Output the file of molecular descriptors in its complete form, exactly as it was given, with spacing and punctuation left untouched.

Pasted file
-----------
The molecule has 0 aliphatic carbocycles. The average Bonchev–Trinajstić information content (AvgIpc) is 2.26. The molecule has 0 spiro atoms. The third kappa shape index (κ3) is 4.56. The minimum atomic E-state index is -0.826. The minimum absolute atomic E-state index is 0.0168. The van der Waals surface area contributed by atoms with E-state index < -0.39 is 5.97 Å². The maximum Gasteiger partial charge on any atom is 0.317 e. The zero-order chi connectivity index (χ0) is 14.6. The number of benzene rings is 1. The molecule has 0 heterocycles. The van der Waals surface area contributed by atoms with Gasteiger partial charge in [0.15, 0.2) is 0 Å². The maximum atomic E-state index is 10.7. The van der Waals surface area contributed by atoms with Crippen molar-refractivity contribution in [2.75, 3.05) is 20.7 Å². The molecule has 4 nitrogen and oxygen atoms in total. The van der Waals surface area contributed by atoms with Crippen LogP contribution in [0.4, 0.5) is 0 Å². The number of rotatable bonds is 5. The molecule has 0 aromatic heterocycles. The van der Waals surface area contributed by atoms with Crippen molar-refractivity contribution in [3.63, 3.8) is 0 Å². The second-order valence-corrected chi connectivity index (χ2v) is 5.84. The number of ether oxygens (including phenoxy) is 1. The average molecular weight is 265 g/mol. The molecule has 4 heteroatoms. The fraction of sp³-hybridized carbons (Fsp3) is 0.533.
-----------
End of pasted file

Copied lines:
The molecule has 0 aliphatic carbocycles. The average Bonchev–Trinajstić information content (AvgIpc) is 2.26. The molecule has 0 spiro atoms. The third kappa shape index (κ3) is 4.56. The minimum atomic E-state index is -0.826. The minimum absolute atomic E-state index is 0.0168. The van der Waals surface area contributed by atoms with E-state index < -0.39 is 5.97 Å². The maximum Gasteiger partial charge on any atom is 0.317 e. The zero-order chi connectivity index (χ0) is 14.6. The number of benzene rings is 1. The molecule has 0 heterocycles. The van der Waals surface area contributed by atoms with Gasteiger partial charge in [0.15, 0.2) is 0 Å². The maximum atomic E-state index is 10.7. The van der Waals surface area contributed by atoms with Crippen molar-refractivity contribution in [2.75, 3.05) is 20.7 Å². The molecule has 4 nitrogen and oxygen atoms in total. The van der Waals surface area contributed by atoms with Crippen LogP contribution in [0.4, 0.5) is 0 Å². The number of rotatable bonds is 5. The molecule has 0 aromatic heterocycles. The van der Waals surface area contributed by atoms with Crippen molar-refractivity contribution in [3.63, 3.8) is 0 Å². The second-order valence-corrected chi connectivity index (χ2v) is 5.84. The number of ether oxygens (including phenoxy) is 1. The average molecular weight is 265 g/mol. The molecule has 4 heteroatoms. The fraction of sp³-hybridized carbons (Fsp3) is 0.533.